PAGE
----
cover image: Full Report, 21Jul15 formatted - aug 10


Full Report, 21Jul15 formatted - aug 10

3 Sep 2015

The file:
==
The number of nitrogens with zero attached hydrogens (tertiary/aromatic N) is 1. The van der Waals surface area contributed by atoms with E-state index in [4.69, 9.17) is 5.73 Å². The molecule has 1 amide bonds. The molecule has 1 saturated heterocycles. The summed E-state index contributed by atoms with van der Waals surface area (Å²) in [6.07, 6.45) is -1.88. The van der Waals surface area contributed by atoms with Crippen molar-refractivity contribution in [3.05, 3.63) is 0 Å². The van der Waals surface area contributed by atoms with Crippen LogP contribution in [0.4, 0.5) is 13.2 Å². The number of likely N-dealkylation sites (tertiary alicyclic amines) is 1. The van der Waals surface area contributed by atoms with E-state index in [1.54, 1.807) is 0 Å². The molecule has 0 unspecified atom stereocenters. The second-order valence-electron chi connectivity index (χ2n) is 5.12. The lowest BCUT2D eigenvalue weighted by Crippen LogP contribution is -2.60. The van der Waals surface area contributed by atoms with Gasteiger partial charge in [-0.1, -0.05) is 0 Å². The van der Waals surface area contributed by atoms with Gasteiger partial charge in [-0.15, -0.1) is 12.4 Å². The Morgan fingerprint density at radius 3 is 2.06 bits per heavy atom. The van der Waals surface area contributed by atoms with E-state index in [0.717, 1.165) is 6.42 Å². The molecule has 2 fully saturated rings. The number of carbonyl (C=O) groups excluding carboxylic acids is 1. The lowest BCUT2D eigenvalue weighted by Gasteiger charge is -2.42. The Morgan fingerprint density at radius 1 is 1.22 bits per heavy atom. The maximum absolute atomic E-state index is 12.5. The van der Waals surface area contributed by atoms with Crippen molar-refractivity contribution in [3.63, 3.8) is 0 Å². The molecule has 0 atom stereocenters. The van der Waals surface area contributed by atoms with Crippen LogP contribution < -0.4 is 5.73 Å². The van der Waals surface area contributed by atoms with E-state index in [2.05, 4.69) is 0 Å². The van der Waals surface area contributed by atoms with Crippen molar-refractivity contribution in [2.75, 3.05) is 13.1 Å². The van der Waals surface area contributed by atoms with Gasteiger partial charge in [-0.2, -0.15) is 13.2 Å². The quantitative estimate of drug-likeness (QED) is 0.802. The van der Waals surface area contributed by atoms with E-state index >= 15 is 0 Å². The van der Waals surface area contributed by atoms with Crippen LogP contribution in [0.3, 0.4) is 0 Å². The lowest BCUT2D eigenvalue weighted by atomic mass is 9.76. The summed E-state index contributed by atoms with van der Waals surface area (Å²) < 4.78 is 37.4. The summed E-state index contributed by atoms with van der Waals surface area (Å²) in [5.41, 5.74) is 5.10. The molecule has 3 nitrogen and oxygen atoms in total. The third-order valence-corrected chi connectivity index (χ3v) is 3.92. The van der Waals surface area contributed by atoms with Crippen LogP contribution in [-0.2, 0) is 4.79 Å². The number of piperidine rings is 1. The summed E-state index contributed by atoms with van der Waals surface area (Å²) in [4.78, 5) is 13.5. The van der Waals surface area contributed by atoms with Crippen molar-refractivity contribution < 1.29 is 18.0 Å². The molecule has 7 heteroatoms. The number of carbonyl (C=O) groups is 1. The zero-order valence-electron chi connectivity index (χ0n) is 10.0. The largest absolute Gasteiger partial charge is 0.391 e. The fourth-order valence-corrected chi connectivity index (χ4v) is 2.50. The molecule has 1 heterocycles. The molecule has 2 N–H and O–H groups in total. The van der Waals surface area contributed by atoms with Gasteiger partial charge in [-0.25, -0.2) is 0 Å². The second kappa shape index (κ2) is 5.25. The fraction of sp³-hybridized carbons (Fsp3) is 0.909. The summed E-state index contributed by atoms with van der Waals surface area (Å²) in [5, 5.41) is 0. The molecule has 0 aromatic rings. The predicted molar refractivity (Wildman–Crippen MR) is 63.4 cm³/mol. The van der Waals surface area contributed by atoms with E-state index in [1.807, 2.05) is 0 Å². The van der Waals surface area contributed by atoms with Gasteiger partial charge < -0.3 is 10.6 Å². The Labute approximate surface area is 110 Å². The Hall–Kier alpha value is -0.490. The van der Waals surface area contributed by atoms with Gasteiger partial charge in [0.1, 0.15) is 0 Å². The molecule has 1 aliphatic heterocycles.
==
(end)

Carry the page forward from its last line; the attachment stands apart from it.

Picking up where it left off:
In his above-mentioned analysis of the criminalization of the Mapuche movement, he argues that “many actors, state and private (non-state) are at play, weaving a web of relationships that serve different interests and finally agree that the answer to the demands of the Mapuche must be the full weight of the law as a punitive and efficient mechanism of social control in order to safeguard their cor. [...] Used in this way, the idea of the national interest obfuscates the challenge that resistance and opposition to mining poses to the current economic development model, which relies on the sacrifice of lands, livelihoods, ways of life and self-determination, in particular of Indigenous, peasant farmer and Afro-descendant communities. [...] But to ensure the wellbeing of communities and peoples in the face of the extractivist development model, we need to seriously wrestle with challenges to the impunity and the very legitimacy of existing economic, legal, and political frameworks while we work to build stronger solidarity with those people whose lives, families, and communities are on the line. [...] As of April 2014, the Guatemalan Ministry of Energy and Mines reported 89 approved exploration and extraction stage mining concessions and another 352 in the process of being considered.48 Prior to bringing its new mining code into effect, in 1995, Guatemala passed the Accord on Identity and the Rights of Indigenous Peoples as part of the Peace Accords that concluded the 36-year civil war49 and, i. [...] More than half of the communities in the municipality of San Rafael Las Flores, where the Escobal project is located, have declared opposition to the mine.101 In five neighbouring municipalities, in the departments of Santa Rosa and Jalapa, tens of thousands of people have participated in formal municipal referenda and voted against the project.102 Tahoe Resources, with the help of the Guatemalan.



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